Monday, January 21, 2008

What If We Had Privatized Social Security?

My proposed headline, Privatizing Medicare: Another “Great” Idea From Those Wonderful Folks Who Gave You The Iraq War, was way too long but I’ve always been a
Jerry Della Femina fan.

East Valley Tribune, Jan. 20, 2008

After reading Dr. Tom Patterson’s
column from last Monday casting scorn on the American public for liking Medicare, I take it he doesn’t much like the program. That’s OK, not everybody has to like everything, so all pizzas don’t come with anchovies. But if Medicare’s future financing is such a mess, why did Republicans waste time trying to privatize Social Security instead?

Just imagine if Bush had gotten his way with Social Security as he did with Iraq. We’d have invested our private accounts in AAA-rated obligations that -- surprise! -- were actually stinking piles of bad mortgages. Not only would your house’s value be dropping by double-digit percentages, but so would your retirement plan. Bush and the Republicans are pitch-perfect market timers; they wanted us to buy at the exact top, just before the crash.

How frequently do these guys get to be so spectacularly wrong before we stop swallowing their claims? Think about it before you sign on with the latest right-wing plan to “improve” your life.

All of Dr. P’s problems with Medicare -- rapidly-increasing costs, daunting demographic trends, too few primary care physicians, no time to talk with patients, and “futile, end-of-life procedures” -- aren’t problems of Medicare, they’re problems of the U.S. health care system.

Doctors not taking new Medicare patients? It’s not a Medicare problem. Has Dr. P tried the private insurance market, where “your” doctor may or may not remain on your health insurer’s list of approved providers, or where, after lining up physicians for all your family members, your employer suddenly switches plans and you have to start all over?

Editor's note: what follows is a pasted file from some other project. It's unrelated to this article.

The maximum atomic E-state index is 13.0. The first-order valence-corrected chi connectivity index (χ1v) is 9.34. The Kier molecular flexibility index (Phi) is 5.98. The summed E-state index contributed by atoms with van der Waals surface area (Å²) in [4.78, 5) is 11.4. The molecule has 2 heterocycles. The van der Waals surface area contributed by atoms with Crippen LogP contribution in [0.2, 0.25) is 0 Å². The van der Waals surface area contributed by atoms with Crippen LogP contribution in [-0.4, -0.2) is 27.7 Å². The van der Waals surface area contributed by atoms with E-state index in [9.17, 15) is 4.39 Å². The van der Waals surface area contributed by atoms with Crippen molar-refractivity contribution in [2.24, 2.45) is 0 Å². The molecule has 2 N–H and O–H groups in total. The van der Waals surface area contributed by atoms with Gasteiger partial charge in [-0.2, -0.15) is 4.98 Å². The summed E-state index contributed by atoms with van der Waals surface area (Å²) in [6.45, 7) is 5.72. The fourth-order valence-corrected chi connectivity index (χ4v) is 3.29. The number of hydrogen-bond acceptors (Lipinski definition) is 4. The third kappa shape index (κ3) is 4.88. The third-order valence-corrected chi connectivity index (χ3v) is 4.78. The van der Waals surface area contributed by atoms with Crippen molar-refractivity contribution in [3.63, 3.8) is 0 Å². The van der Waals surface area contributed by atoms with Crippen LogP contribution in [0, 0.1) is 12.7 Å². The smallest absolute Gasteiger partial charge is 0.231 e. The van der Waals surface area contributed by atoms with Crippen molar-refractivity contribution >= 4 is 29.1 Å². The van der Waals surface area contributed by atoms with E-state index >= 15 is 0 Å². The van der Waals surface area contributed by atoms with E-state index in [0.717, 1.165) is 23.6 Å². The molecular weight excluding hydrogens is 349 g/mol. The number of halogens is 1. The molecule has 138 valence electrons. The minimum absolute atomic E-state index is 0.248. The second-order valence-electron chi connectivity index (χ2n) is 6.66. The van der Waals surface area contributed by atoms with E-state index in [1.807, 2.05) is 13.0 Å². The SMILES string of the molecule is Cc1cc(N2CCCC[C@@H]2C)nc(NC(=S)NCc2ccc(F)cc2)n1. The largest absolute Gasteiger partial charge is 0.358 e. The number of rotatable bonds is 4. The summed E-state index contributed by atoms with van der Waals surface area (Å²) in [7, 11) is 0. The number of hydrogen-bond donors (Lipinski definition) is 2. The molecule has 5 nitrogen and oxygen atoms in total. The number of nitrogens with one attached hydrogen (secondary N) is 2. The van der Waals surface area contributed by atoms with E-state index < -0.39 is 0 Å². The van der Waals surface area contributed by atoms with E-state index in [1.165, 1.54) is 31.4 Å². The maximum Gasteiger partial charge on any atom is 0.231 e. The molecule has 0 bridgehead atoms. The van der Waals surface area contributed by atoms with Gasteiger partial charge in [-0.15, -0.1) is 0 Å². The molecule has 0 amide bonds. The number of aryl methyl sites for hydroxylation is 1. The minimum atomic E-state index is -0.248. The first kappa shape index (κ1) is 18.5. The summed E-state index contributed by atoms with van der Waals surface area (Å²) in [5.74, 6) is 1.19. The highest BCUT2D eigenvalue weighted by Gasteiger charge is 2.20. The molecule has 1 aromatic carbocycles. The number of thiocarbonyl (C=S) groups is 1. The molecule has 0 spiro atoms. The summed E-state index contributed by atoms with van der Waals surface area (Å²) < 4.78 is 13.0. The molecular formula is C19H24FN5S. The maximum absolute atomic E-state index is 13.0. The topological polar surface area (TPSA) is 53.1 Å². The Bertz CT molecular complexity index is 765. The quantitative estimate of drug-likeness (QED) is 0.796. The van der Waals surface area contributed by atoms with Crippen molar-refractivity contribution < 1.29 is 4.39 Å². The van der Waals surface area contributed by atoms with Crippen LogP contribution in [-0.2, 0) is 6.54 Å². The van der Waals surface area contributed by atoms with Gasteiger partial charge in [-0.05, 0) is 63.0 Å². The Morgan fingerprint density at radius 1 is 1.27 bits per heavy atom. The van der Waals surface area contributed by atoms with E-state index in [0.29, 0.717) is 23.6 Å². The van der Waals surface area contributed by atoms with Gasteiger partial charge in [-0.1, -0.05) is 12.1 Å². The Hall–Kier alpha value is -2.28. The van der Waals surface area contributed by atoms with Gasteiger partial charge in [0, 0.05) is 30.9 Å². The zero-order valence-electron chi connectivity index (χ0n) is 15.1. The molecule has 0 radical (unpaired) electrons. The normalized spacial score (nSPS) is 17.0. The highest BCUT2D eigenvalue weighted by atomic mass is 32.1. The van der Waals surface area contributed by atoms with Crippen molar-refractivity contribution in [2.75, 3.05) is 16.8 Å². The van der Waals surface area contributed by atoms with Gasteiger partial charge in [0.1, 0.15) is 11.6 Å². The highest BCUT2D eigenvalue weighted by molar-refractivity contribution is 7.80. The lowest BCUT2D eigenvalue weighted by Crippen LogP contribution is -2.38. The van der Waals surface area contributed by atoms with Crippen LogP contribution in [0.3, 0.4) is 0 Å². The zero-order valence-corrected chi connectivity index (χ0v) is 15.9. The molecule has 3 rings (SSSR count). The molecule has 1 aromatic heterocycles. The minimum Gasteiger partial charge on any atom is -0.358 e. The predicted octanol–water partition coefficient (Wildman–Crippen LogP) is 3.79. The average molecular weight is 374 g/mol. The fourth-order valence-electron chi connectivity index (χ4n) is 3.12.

No reimbursement for “cognitive” care, talking with patients and working through problems? Does Dr. P really think it’s better in the private sector?

Too many specialists, and too few primary care physicians? It’s not just Medicare, the entire system is providing those wrong-headed incentives. If we actually thought the imbalance between primary and specialist care was a serious problem, then we’d pay for more medical schools. Second, can’t pro-market guys fix the problem pretty easily by paying primary care doctors more and specialists less? (I’m curious if that sentence will make it past the editors; the concept of “paying a specialist less” is, to many, an obscenity unsuitable for a family publication.)

Rapidly-increasing costs? Well, you’ve got to sort through the two types of cost increases in health care. Costs go up because some things cost more today than yesterday, like paying nurses more because that’s the only way to hire enough (that’s health care inflation) and because we use more health care now than last year, both because we’re older and because of treatments and technology that weren’t available previously (that’s utilization).

As you get older, you tend to need more care; reducing your age isn’t usually a viable option. But it does raise the question about those “futile, end-of-life procedures” encouraged by Medicare’s financial drivers that so upset Dr. P. Few patients get admitted to the hospital with a chart that says “6 months to live, max.” When it’s your life on the line, you tend to err on the side of more treatment. But if Dr. P is so worried about our country’s financial health and Medicare’s pernicious incentives, I’m happy to tell everybody if he’s hospitalized, don’t hesitate, pull the plug!

What Dr. P doesn’t mention is the unfunded cost projections also affect the private health care system. What’s looming isn’t just Medicare,
but all health spending. Merely shifting people from one side to the other through (highly regressive) tax-advantaged accounts won’t make the problem disappear; it’ll just get it off the government’s books -- and help relieve ‘wingers from any sense of obligation to their fellow citizens who fall ill.

Privatizing Medicare with “Health IRAs” makes as much sense as did invading Iraq or attempting to privatize Social Security. It’s the same people and the same result -- and with their track record, it’s a good bet that if they get their way, the next day you’ll get really, really sick.

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